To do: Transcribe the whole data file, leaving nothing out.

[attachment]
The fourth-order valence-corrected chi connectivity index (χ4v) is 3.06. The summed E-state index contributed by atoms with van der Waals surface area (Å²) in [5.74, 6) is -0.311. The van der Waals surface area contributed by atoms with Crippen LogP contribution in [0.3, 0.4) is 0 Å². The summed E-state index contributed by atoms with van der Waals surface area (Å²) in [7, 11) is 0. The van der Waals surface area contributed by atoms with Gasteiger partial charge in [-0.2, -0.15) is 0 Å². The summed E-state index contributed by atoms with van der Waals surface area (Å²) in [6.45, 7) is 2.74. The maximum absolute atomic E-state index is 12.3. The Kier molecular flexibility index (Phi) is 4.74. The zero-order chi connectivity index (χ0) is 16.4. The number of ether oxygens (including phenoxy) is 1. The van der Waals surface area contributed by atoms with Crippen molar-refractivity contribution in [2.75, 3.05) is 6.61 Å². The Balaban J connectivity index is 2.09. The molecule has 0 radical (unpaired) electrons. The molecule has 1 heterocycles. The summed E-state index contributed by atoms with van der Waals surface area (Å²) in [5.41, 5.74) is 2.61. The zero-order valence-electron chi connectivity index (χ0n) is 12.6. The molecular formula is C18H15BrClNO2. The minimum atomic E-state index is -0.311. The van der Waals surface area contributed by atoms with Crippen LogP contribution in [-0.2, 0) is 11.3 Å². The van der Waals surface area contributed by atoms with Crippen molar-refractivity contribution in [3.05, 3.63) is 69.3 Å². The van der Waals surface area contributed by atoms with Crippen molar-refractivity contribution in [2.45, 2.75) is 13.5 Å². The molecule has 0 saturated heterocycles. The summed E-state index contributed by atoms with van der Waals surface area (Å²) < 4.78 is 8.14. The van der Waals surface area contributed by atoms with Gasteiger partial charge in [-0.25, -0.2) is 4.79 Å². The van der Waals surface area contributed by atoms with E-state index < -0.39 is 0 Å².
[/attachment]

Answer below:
The fourth-order valence-corrected chi connectivity index (χ4v) is 3.06. The summed E-state index contributed by atoms with van der Waals surface area (Å²) in [5.74, 6) is -0.311. The van der Waals surface area contributed by atoms with Crippen LogP contribution in [0.3, 0.4) is 0 Å². The summed E-state index contributed by atoms with van der Waals surface area (Å²) in [7, 11) is 0. The van der Waals surface area contributed by atoms with Gasteiger partial charge in [-0.2, -0.15) is 0 Å². The summed E-state index contributed by atoms with van der Waals surface area (Å²) in [6.45, 7) is 2.74. The maximum absolute atomic E-state index is 12.3. The Kier molecular flexibility index (Phi) is 4.74. The zero-order chi connectivity index (χ0) is 16.4. The number of ether oxygens (including phenoxy) is 1. The van der Waals surface area contributed by atoms with Crippen molar-refractivity contribution in [2.75, 3.05) is 6.61 Å². The Balaban J connectivity index is 2.09. The molecule has 0 radical (unpaired) electrons. The molecule has 1 heterocycles. The summed E-state index contributed by atoms with van der Waals surface area (Å²) in [5.41, 5.74) is 2.61. The zero-order valence-electron chi connectivity index (χ0n) is 12.6. The molecular formula is C18H15BrClNO2. The minimum atomic E-state index is -0.311. The van der Waals surface area contributed by atoms with Crippen LogP contribution in [-0.2, 0) is 11.3 Å². The van der Waals surface area contributed by atoms with Crippen molar-refractivity contribution in [3.05, 3.63) is 69.3 Å². The van der Waals surface area contributed by atoms with Crippen molar-refractivity contribution in [2.45, 2.75) is 13.5 Å². The molecule has 0 saturated heterocycles. The summed E-state index contributed by atoms with van der Waals surface area (Å²) < 4.78 is 8.14. The van der Waals surface area contributed by atoms with Gasteiger partial charge in [-0.25, -0.2) is 4.79 Å². The van der Waals surface area contributed by atoms with E-state index < -0.39 is 0 Å².